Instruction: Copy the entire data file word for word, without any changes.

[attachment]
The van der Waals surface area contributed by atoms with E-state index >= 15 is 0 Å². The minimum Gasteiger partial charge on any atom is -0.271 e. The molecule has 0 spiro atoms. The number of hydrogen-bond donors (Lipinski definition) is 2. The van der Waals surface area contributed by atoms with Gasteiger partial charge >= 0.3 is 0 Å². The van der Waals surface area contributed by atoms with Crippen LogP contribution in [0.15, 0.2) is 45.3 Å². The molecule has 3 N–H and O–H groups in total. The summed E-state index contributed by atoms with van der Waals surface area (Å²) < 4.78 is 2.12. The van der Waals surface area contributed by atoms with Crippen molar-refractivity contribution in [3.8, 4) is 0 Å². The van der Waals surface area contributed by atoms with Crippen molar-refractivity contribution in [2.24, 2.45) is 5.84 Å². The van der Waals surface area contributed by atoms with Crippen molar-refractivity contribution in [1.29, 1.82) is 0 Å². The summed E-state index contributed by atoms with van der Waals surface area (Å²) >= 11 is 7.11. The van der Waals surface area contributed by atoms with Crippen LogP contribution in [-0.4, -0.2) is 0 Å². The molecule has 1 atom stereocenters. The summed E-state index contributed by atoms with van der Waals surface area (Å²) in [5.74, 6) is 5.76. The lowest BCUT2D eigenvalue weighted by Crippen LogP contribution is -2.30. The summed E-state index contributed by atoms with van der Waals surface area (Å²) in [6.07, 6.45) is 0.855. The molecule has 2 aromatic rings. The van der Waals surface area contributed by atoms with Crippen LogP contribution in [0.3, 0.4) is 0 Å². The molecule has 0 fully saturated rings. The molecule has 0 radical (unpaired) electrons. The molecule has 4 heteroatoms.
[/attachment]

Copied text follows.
The van der Waals surface area contributed by atoms with E-state index >= 15 is 0 Å². The minimum Gasteiger partial charge on any atom is -0.271 e. The molecule has 0 spiro atoms. The number of hydrogen-bond donors (Lipinski definition) is 2. The van der Waals surface area contributed by atoms with Gasteiger partial charge >= 0.3 is 0 Å². The van der Waals surface area contributed by atoms with Crippen LogP contribution in [0.15, 0.2) is 45.3 Å². The molecule has 3 N–H and O–H groups in total. The summed E-state index contributed by atoms with van der Waals surface area (Å²) < 4.78 is 2.12. The van der Waals surface area contributed by atoms with Crippen molar-refractivity contribution in [3.8, 4) is 0 Å². The van der Waals surface area contributed by atoms with Crippen molar-refractivity contribution in [2.24, 2.45) is 5.84 Å². The van der Waals surface area contributed by atoms with Crippen molar-refractivity contribution in [1.29, 1.82) is 0 Å². The summed E-state index contributed by atoms with van der Waals surface area (Å²) >= 11 is 7.11. The van der Waals surface area contributed by atoms with Crippen LogP contribution in [-0.4, -0.2) is 0 Å². The molecule has 1 atom stereocenters. The summed E-state index contributed by atoms with van der Waals surface area (Å²) in [5.74, 6) is 5.76. The lowest BCUT2D eigenvalue weighted by Crippen LogP contribution is -2.30. The summed E-state index contributed by atoms with van der Waals surface area (Å²) in [6.07, 6.45) is 0.855. The molecule has 2 aromatic rings. The van der Waals surface area contributed by atoms with Crippen LogP contribution in [0.3, 0.4) is 0 Å². The molecule has 0 fully saturated rings. The molecule has 0 radical (unpaired) electrons. The molecule has 4 heteroatoms.